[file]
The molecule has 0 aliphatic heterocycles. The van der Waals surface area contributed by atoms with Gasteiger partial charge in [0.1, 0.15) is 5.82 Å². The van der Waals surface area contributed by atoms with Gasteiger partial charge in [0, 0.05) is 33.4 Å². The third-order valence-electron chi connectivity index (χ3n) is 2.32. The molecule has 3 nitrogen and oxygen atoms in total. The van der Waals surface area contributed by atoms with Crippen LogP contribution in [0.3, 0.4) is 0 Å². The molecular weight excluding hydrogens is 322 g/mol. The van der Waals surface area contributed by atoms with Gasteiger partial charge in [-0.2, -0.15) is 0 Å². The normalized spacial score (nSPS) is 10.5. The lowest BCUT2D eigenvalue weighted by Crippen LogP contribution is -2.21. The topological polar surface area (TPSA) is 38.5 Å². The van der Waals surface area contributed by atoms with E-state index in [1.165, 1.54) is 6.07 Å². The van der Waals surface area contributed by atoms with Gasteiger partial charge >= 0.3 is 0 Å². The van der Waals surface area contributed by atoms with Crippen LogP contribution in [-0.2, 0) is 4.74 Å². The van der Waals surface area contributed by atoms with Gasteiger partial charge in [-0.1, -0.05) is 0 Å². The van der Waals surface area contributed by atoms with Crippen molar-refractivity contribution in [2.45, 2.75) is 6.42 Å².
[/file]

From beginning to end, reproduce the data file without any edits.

The molecule has 0 aliphatic heterocycles. The van der Waals surface area contributed by atoms with Gasteiger partial charge in [0.1, 0.15) is 5.82 Å². The van der Waals surface area contributed by atoms with Gasteiger partial charge in [0, 0.05) is 33.4 Å². The third-order valence-electron chi connectivity index (χ3n) is 2.32. The molecule has 3 nitrogen and oxygen atoms in total. The van der Waals surface area contributed by atoms with Crippen LogP contribution in [0.3, 0.4) is 0 Å². The molecular weight excluding hydrogens is 322 g/mol. The van der Waals surface area contributed by atoms with Gasteiger partial charge in [-0.2, -0.15) is 0 Å². The normalized spacial score (nSPS) is 10.5. The lowest BCUT2D eigenvalue weighted by Crippen LogP contribution is -2.21. The topological polar surface area (TPSA) is 38.5 Å². The van der Waals surface area contributed by atoms with E-state index in [1.165, 1.54) is 6.07 Å². The van der Waals surface area contributed by atoms with Gasteiger partial charge >= 0.3 is 0 Å². The van der Waals surface area contributed by atoms with Crippen LogP contribution in [-0.2, 0) is 4.74 Å². The van der Waals surface area contributed by atoms with Gasteiger partial charge in [-0.1, -0.05) is 0 Å². The van der Waals surface area contributed by atoms with Crippen molar-refractivity contribution in [2.45, 2.75) is 6.42 Å².